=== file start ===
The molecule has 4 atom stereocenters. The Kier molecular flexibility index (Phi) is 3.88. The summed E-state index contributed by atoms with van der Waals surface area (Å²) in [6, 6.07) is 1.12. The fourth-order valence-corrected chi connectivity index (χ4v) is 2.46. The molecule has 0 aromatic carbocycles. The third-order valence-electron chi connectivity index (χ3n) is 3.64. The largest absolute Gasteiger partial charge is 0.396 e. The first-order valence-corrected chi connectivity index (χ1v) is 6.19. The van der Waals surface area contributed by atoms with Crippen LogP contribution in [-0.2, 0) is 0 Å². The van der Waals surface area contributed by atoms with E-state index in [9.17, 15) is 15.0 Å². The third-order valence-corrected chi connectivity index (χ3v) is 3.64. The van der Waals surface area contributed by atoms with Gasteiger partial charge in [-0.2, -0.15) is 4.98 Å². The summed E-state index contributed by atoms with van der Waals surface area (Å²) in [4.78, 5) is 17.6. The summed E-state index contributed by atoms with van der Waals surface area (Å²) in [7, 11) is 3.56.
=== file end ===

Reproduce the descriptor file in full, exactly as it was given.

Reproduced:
The molecule has 4 atom stereocenters. The Kier molecular flexibility index (Phi) is 3.88. The summed E-state index contributed by atoms with van der Waals surface area (Å²) in [6, 6.07) is 1.12. The fourth-order valence-corrected chi connectivity index (χ4v) is 2.46. The molecule has 0 aromatic carbocycles. The third-order valence-electron chi connectivity index (χ3n) is 3.64. The largest absolute Gasteiger partial charge is 0.396 e. The first-order valence-corrected chi connectivity index (χ1v) is 6.19. The van der Waals surface area contributed by atoms with Crippen LogP contribution in [-0.2, 0) is 0 Å². The van der Waals surface area contributed by atoms with E-state index in [9.17, 15) is 15.0 Å². The third-order valence-corrected chi connectivity index (χ3v) is 3.64. The van der Waals surface area contributed by atoms with Gasteiger partial charge in [-0.2, -0.15) is 4.98 Å². The summed E-state index contributed by atoms with van der Waals surface area (Å²) in [4.78, 5) is 17.6. The summed E-state index contributed by atoms with van der Waals surface area (Å²) in [7, 11) is 3.56.